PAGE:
When Joy Division’s Ian Curtis penned the words to what would become the post-punk anthem “Love Will Tear Us Apart”, little did he realise the sociological profundity of his words. While Curtis’ lyrics reflect the intensely personal problems he was experiencing at the time in his marriage to Deborah Curtis, I argue that the thumping repetition of that chorus captures something about what’s going on in our contemporary world(s) of love and intimacy.
It would seem (a “seem” based on my PhD research) that love, possibly more than ever, is “tearing us apart” as “postmodern” men and women are forced to keep up with a culture that can’t keep still or hold its shape, a culture which - as Zygmunt Bauman, the poster boy of contemporary social theory, might say - is preoccupied with “moving on” and “letting go”.
I want to share a fragment of this story about love and “moving on” culture, based on my own voyeuristic peering into people’s online diaries (or blogs as they’re known) and follow-up interviews I did with them.
First, we meet Dolly, 27-year-old female lawyer from Sydney; second AmberFire, a 25-year-old female student from Melbourne; and lastly Supergirl, a 26-year-old female supermarket attendant.
AmberFire, talking about her current problems in love, kick-starts the story:
I have my doubts about my ability to commit to this relationship sometimes, but I know it's only me being weak. In actuality, I KNOW I can commit to this, but sometimes, like I quite often have in the past, I yearn for what will not be mine. You never know what’s around the corner.
While AmberFire attributes her inability to commit to a psychological failing - to being “weak” - she inadvertently reveals how much of her inability to commit is linked to the ambient fear of missing out on something better in the future. She yearns for what’s not hers due to an apparent preoccupation with the idea that there might be something better “around the corner”.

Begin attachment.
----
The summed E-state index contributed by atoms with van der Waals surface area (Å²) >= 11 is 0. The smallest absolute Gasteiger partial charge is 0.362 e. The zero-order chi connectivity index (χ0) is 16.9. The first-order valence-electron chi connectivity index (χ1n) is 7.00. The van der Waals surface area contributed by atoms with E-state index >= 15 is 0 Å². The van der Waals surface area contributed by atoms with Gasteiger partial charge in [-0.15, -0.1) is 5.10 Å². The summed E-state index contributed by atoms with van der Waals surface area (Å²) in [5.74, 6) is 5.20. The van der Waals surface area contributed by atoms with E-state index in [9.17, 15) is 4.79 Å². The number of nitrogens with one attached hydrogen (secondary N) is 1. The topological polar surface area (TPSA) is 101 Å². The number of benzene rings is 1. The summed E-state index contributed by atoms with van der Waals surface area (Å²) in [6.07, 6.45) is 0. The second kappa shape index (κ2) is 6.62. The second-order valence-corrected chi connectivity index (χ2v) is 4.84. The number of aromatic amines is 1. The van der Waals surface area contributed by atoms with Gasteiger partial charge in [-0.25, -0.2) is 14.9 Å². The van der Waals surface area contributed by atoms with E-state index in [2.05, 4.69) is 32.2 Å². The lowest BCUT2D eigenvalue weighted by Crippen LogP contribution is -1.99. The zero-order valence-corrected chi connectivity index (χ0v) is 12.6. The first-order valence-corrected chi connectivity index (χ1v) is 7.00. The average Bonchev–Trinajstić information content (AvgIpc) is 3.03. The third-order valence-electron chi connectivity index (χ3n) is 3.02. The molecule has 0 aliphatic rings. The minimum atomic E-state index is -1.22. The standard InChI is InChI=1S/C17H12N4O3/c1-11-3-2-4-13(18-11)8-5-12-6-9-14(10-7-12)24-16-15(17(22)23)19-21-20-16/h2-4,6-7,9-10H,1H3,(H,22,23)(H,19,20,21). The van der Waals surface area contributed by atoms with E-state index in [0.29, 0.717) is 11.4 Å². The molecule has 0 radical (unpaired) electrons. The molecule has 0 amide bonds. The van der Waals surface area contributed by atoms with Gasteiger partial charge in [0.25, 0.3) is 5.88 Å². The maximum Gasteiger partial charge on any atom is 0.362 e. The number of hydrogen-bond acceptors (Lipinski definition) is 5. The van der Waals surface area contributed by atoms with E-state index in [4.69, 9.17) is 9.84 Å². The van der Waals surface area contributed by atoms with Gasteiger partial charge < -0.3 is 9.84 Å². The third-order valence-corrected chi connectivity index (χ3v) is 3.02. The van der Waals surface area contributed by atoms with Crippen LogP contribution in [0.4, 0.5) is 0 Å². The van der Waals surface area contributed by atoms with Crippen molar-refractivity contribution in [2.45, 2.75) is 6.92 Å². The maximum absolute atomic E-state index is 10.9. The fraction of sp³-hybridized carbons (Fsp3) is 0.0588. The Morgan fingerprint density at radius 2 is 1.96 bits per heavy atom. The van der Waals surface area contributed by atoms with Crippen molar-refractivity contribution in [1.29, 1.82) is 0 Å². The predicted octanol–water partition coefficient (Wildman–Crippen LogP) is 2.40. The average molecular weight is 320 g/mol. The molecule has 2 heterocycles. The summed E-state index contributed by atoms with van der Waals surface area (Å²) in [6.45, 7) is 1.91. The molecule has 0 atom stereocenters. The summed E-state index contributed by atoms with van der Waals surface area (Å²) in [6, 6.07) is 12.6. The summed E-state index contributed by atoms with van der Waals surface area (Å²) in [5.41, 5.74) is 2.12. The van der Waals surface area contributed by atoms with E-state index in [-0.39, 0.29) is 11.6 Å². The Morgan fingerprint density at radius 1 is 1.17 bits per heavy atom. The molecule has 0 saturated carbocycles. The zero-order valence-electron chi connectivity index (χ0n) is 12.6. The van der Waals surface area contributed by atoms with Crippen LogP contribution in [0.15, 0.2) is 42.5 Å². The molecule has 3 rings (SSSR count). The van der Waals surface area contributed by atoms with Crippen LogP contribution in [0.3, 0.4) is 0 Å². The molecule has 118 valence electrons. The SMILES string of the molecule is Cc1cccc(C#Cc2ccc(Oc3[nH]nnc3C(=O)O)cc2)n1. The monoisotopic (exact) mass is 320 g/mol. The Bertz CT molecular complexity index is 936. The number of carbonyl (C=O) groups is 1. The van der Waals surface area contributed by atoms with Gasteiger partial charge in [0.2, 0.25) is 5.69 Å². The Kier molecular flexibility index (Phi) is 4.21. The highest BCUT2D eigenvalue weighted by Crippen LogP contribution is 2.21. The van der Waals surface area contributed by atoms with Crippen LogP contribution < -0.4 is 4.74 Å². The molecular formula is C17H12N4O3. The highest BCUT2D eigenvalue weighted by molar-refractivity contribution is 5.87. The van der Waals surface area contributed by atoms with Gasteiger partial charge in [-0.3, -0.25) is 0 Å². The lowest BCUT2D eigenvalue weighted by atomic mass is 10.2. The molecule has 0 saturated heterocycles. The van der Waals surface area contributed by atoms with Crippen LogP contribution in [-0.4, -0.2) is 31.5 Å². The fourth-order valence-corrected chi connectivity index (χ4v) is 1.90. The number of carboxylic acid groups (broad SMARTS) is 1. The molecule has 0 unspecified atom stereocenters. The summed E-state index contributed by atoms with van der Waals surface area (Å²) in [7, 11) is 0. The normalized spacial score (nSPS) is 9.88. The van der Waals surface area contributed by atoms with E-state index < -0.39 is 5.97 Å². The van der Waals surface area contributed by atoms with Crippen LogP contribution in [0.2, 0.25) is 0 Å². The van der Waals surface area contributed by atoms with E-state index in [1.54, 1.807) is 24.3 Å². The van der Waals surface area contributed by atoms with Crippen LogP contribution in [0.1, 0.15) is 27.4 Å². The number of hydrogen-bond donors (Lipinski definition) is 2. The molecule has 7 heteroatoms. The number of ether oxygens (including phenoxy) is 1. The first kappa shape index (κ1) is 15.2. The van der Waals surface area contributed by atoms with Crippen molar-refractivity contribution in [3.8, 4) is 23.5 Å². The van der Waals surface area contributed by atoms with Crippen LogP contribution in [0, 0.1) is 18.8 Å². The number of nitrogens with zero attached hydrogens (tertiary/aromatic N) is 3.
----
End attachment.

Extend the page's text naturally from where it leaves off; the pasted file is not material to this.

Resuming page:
Dolly, writing on some of the anxieties she has regarding her current intimate relationship adds another thread to this narrative:
I have a great relationship right in front of me and I’m freaking out because I’m not sure I’m ready for it. Is this the last person I’ll ever have sex with? How can I know this so soon? What if I’m wrong, and I’m missing out on years of youth and f*cking and experience out on my own.
Dolly explains, in the typical self-conversation style of the blog genre, how she is “strange” because just at the moment she thinks she’s ready for a “meaningful” and “sustainable” relationship her head “becomes full of thoughts about the things I have yet to do with my life on my own”.
While AmberFire and Dolly’s orientation could be rightfully theorised as part of the general consumer push to be always “upgrading”, this is not solely about “upgrading for the sake of upgrading”, but also upgrading due to a fear that the current “product” might be inferior, faulty or soon to be superseded.
Psychologically this plays out as a temptation: until you try another product - maybe a more feature packed model - you’re bound to the anxiety provoking position “of never knowing”. AmberFire’s “around the corner” aptly represents how the future bomb of experience, pleasure and excitement can be a compelling pull in contemporary love.
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